Measure voiding transgender athlete policy passes committee
PIERRE (AP) -- A measure that would void a high school activities association policy allowing transgender students to request to play on the athletic team of their choice is headed to the House floor after passing through a committee on Wednesday.
PIERRE (AP) - A measure that would void a high school activities association policy allowing transgender students to request to play on the athletic team of their choice is headed to the House floor after passing through a committee on Wednesday.
The bill would require the Legislature's consent for any future South Dakota High School Activities Association policy on transgender student athletes. The policy, originally adopted in 2014, stirred up concerns among some Republican lawmakers, who tried but failed to reverse it last year.
Dale Bartscher, who lobbies for the conservative group Family Heritage Alliance Action, said there was "quite a firestorm unleashed on the state of South Dakota" after the association adopted the "ill-advised" policy.
Efforts to block it during the 2015 session stalled in the Senate after easily passing through the House.
It's time to void the policy and start over, Bartscher said. The House State Affairs committee voted 10-3 to send the measure to the full chamber.
Republican Rep. Roger Hunt, who sponsored the measure, said it would allow more time to revisit the issue. No transgender students have submitted requests to the association under the policy, association Executive Director Wayne Carney said.
But opponents contend that the bill would create more barriers for transgender children.
Terri Bruce, a transgender man who testified against the legislation, said people don't transition to another gender to gain access to certain locker rooms or to play on different sports teams.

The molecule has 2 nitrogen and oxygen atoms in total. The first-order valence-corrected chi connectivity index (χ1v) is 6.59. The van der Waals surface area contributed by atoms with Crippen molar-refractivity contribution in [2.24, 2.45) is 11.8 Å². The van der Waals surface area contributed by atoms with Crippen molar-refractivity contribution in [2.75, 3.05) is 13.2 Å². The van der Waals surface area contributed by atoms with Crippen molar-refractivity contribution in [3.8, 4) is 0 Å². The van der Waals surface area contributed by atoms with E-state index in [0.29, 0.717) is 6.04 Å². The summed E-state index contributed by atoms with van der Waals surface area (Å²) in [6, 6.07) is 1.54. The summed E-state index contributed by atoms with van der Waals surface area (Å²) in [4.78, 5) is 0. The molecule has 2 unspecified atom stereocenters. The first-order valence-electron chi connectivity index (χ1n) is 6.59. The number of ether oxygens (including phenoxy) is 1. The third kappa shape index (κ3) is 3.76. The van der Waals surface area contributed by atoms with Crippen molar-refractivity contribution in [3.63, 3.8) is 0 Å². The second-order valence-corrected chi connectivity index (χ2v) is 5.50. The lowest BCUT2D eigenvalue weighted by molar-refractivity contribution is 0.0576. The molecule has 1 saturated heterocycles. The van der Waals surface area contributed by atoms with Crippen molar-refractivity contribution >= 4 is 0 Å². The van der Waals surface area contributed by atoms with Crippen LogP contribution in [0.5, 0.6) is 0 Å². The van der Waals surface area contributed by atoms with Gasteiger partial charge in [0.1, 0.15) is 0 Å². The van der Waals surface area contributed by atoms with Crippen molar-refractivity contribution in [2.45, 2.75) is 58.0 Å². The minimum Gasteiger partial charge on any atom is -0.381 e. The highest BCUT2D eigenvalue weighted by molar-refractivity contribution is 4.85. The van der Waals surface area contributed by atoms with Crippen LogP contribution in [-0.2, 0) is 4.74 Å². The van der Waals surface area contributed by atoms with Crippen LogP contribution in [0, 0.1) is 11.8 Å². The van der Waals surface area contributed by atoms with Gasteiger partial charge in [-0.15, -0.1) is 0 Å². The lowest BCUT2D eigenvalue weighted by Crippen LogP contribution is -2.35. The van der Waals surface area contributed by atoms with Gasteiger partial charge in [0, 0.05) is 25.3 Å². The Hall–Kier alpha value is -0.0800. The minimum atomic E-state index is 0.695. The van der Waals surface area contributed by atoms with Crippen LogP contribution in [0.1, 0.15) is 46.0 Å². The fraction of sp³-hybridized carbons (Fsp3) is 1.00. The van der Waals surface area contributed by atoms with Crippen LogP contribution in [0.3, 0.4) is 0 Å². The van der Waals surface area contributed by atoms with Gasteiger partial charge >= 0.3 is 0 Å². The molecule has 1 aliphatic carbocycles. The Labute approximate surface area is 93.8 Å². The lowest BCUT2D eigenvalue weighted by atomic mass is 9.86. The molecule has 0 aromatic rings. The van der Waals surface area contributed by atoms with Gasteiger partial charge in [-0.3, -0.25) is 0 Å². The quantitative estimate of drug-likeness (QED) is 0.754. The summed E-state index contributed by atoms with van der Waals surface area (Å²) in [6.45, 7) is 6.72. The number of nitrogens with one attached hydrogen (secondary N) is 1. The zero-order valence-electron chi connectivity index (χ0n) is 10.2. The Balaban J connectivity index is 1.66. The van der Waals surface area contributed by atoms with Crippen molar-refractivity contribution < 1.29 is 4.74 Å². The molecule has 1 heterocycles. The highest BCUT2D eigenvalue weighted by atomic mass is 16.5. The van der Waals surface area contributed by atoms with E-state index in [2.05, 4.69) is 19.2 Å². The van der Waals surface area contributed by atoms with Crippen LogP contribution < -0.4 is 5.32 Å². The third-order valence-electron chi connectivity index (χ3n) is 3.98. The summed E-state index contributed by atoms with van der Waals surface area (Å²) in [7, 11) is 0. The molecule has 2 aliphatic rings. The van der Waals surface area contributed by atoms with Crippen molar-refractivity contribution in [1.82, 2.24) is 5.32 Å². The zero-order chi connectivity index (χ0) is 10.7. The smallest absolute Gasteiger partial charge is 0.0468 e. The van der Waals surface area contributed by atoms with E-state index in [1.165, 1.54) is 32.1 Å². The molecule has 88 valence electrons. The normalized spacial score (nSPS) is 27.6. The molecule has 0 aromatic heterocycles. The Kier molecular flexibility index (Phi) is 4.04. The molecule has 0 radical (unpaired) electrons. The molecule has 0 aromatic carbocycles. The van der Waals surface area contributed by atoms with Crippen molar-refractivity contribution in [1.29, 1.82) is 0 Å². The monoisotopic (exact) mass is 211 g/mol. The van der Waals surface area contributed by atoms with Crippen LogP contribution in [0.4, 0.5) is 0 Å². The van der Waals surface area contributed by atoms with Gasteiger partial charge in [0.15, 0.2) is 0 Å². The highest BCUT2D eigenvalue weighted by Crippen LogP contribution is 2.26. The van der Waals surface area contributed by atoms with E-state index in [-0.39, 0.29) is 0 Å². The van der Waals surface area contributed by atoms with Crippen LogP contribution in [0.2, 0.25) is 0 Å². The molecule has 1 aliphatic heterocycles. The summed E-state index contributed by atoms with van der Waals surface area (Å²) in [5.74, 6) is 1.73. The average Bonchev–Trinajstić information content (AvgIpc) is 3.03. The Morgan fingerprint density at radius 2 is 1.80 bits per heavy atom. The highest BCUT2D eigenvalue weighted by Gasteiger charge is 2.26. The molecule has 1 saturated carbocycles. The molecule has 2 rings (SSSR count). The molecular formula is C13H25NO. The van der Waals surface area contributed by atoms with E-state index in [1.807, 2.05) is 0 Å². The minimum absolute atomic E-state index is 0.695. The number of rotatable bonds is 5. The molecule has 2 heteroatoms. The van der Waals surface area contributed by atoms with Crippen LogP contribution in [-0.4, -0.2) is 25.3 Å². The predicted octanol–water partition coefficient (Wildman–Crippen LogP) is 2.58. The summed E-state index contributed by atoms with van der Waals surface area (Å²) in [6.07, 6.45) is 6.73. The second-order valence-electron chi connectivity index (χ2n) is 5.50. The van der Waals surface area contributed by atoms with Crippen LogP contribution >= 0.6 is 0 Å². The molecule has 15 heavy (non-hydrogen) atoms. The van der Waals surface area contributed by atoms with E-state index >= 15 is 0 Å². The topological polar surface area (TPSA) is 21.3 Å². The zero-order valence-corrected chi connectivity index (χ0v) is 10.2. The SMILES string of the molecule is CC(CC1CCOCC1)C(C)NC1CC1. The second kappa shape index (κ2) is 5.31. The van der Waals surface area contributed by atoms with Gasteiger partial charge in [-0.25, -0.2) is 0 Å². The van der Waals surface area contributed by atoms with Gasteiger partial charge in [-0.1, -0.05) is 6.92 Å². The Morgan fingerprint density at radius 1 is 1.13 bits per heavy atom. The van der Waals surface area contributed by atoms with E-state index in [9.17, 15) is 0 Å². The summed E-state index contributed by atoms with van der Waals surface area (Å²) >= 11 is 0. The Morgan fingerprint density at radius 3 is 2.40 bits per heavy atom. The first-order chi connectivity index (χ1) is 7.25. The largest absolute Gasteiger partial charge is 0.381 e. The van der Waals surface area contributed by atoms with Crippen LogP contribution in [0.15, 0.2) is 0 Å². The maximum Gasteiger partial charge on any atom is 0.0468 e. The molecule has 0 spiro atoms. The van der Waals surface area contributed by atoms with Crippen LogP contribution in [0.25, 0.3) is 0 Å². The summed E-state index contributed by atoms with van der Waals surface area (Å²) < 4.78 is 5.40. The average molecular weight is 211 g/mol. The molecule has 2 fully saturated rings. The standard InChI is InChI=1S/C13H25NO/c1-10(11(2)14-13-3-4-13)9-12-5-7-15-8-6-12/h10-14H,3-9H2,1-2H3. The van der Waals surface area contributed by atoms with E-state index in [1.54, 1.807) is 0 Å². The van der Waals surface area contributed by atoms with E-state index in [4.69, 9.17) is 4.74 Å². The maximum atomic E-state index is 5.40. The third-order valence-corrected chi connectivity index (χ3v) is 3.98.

The 52-year-old from Custer County said he's concerned with lawmakers' attacks on transgender people.
"To be singled out, to have lawmakers of the state target you and to draw attention that you might not want because you're different, these are children. They're children," Bruce said. "I don't understand why they can't be left alone to decide who they are."
Bob Riter, a lobbyist for the activities association, said the policy was thoughtfully created through significant effort from local school districts and their representatives. He asked the committee to vote down the bill and let the policy work.
The policy was revised in November. It aims to provide a way for transgender students to participate on the sports teams that reflect their gender identities rather than the sex listed on their birth certificates.
The policy requires a student and parent to notify the school that a student wants to play on the sports team that matches their gender identity.
The school submits the application and documentation to the association for review by an independent hearing officer who must be a licensed attorney and a member of the State Bar of South Dakota.
A separate measure that would have regulated the activities association's policymaking abilities failed in a different committee on Wednesday.